In a statement Wednesday night, Brewer said, "It's time to finish the people's business."
"Majority," Brewer wrote. "That word has meaning in our republic. I trust that over the next 24 hours or so, a majority of the House and Senate will put an end to the games. They will take action on a budget and Medicaid restoration and finally complete the people's business."
Brewer used her gubernatorial power to call a special session of the legislature late Tuesday with little notice.
She posted the call for the special session on her Twitter account about 5 p.m. Tuesday. Her power play came after the legislature had adjourned for the day.
Her action sparked anger from House Speaker Andy Tobin and Senate President Andy Biggs, who issued a joint statement that said Brewer acted with "overt hostility" by calling the session.
"We are frustrated and bewildered by her overt hostility and disregard for the budgetary process which was already well underway," their statement read. "The blatant disrespect and reckless practices exhibited by this executive are less than what was expected of her and more than should be tolerated."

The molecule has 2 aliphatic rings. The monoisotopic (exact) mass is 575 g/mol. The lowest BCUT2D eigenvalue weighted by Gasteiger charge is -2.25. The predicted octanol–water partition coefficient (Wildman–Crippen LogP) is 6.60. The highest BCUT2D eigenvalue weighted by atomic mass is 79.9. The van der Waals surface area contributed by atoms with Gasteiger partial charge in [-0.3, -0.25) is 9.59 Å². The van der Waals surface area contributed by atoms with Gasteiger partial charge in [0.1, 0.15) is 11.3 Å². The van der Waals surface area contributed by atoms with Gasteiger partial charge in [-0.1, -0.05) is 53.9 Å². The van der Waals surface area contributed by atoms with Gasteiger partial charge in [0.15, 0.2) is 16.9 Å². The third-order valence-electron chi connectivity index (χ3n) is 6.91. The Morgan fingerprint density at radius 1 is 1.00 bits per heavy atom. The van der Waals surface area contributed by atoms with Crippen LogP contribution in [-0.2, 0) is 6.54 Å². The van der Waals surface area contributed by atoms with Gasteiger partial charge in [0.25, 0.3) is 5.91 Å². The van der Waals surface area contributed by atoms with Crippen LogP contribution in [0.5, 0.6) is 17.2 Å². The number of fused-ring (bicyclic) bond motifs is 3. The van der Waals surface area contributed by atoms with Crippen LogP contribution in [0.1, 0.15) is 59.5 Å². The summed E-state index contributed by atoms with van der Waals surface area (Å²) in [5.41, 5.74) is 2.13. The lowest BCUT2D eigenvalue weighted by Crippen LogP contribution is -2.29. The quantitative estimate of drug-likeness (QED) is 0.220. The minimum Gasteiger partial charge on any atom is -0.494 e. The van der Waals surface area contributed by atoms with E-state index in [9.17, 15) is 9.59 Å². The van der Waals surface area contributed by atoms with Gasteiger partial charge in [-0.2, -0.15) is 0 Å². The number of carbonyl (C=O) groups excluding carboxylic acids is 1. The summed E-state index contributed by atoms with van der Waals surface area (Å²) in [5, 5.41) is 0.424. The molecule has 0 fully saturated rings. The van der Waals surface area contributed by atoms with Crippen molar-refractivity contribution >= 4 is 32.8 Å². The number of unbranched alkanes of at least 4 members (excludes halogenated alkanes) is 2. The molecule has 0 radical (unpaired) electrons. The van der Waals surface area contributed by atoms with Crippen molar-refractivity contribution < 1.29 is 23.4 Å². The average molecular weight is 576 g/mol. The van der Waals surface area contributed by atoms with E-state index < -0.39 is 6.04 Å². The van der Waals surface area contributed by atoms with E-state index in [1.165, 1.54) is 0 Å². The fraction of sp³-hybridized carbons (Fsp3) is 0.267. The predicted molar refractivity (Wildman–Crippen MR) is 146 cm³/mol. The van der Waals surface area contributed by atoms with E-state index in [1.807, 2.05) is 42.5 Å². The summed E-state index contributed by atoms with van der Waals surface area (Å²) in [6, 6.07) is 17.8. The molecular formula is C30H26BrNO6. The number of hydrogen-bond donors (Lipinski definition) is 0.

Republican Rep. Adam Kwasman also took issue with the governor's order.
"I rise today to stand firmly against this special session," Kwasman said Tuesday night. "There is absolutely no need to hold a special session."
Democratic House Minority Leader Chad Campbell released the following statement on behalf of the Arizona House Democratic Caucus:
"From day one, House Democrats have been committed to passing a common-sense budget that fosters job creation and increases funding for education. We've also been steadfast in our support of Medicaid restoration because it will help hundreds of thousands of Arizonans get access to healthcare, bring millions of dollars into our economy, benefit hospitals and create jobs.